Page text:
In the cases of abrogation, although the law has been replaced, if the verses which were revealed in varying circumstances had not been preserved the Muslim community could have faced the bleak prospect of groping in the dark when faced with such situations. Here, too, it becomes clear to us that these verses have served only to prove the truth of the Qur'an being revealed by the Creator who is also the knower of all space-time.



There is also an opinion which holds that there are no abrogated verses, whatsoever, within the Qur'an. Is this true ?

There are scholars who are of the view that there are no abrogated verses in the Qur'an. A good, and authoritative, majority of the scholars, however, tend to say that such a viewpoint would be incorrect. These scholars uphold, as the most important point in their favour, the fact that the Qur'an itself has indicated this possibility. The relevant verses are as follows:

"None of Our revelations do We abrogate or cause to be forgotten, but We substitute something better or similar: knowest thou not that God hath power over all things ?" (2:106)

"When we substitute one revelation for another - and God knows best what He reveals (in stages) - They say, ‘Thou art but a forger’ but most of them understand not." (16:101)

It is the contention of those who claim that there is not extant any abrogated verse in the Qur'an that these verses refer to the abrogation of the previously revealed scriptures by the Qur'an itself. Furthermore, they contend that it would be possible to so interpret the supposedly abrogated verses as to make them to conform with the meaning of the newly revealed laws. As for those scholars who oppose this view, they believe that to so interpret it would be quite unnecessary and that it would be more logical to say that the earlier rulings were, indeed, abrogated.

Both these conflicting views, notwithstanding, it has been accepted by the two sides, at least in theory, that some of the laws which prevailed in the initial stages of the civilizing mission were, however, rendered irrelevant by the time of the last phase. Indeed, the moot point in this difference of opinion has only been the question as to whether the term abrogation may, or may not, be allowed in circulation.



There has also been the opinion that around two hundred of the verses of the Qur'an have been abrogated. Is this true ?

The term naskh has the connotation of replacement. To inform of the functional end of anything based on this meaning; to show that it is not the apparent meaning of a particular word that is intended; to show that a law which has been declared conditional as being able to exist without any condition, whatsoever; to understand a ruling which is held to be general in its application as being particular; to replace any of the usual practices which prevailed before Islam; these and similar acts come within the gambit of the term naskh as is seen the opinions of some scholars of yesteryear. If such, indeed, is the case, naskh implies a wide connotation and as a natural corollary to this idea many more verses would tend to fall within this sphere of meaning. It has been because of this that some books do state that around two hundred of the verses of the Qur'an have been subject to the procedure of naskh. Apart from this, it does not is any way mean that they have been abrogated.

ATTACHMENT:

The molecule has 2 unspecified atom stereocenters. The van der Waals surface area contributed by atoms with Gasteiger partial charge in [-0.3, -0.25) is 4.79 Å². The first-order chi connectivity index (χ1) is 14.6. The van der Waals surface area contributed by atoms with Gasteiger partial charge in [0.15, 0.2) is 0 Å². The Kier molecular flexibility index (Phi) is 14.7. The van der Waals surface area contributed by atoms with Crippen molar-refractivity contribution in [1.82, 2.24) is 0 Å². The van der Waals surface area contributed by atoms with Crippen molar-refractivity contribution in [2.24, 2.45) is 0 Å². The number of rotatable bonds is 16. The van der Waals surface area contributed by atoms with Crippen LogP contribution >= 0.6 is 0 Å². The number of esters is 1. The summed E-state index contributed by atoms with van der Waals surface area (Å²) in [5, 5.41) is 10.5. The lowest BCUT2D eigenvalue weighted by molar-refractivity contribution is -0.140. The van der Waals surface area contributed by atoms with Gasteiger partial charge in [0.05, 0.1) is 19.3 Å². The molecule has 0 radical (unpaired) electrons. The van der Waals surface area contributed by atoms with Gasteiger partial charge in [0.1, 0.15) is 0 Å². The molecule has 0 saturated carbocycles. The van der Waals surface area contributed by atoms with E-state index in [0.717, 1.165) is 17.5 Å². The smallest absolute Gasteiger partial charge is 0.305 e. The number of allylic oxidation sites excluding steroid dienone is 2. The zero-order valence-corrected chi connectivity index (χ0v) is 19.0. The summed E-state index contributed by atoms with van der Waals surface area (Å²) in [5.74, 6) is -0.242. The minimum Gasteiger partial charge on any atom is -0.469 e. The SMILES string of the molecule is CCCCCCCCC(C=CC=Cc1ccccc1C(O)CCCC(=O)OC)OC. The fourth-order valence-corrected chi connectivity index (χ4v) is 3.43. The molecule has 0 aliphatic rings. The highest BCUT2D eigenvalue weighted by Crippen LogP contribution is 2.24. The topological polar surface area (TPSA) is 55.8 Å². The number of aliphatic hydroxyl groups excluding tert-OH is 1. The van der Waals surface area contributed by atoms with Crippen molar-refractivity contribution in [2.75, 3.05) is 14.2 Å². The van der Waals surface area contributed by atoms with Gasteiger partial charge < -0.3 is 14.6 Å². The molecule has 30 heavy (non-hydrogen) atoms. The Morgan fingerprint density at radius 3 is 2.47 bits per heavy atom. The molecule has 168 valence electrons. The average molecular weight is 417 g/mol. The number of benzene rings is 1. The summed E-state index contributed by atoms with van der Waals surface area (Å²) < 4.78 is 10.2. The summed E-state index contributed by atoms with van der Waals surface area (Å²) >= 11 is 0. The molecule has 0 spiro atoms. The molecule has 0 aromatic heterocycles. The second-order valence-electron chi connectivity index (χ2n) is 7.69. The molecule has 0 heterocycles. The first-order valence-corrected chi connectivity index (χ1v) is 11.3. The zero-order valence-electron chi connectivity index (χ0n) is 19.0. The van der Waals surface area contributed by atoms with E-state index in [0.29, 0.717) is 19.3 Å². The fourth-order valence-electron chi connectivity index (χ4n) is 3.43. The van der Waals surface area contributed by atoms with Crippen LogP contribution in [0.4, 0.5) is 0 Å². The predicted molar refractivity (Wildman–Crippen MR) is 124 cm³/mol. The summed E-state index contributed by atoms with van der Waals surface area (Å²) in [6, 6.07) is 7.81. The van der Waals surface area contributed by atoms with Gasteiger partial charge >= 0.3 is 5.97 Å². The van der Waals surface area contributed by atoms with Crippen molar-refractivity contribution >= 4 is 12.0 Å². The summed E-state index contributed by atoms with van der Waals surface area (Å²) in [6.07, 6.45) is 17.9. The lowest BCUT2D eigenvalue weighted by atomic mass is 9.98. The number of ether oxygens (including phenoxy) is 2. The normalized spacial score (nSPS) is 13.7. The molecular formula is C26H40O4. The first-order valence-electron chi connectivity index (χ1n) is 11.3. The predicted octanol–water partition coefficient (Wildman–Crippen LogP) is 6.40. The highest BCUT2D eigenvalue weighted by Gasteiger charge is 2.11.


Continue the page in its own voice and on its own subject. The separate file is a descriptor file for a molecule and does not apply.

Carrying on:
In reality, however, the verses of the Qur'an that harbour within themselves laws that have actually been abrogated are very few indeed. In fact they are as few as to enable one to count them on the fingers of one’s hands. The idea that there are around two hundred abrogated verses in the Qur'an had gained currency because of the mistake of the earlier writers in composing books prior to a proper understanding of the subject. They had accepted the meaning of naskh only in the narrow sense of abrogation and had prematurely arrived at the conclusion that the legal decrees in all verses deemed abrogated by the predecessors were, themselves, subject to replacement. However, the truth of the matter has been that the rulings embodied in such verses were never abrogated per se. On the contrary, they remain as legally applicable as ever.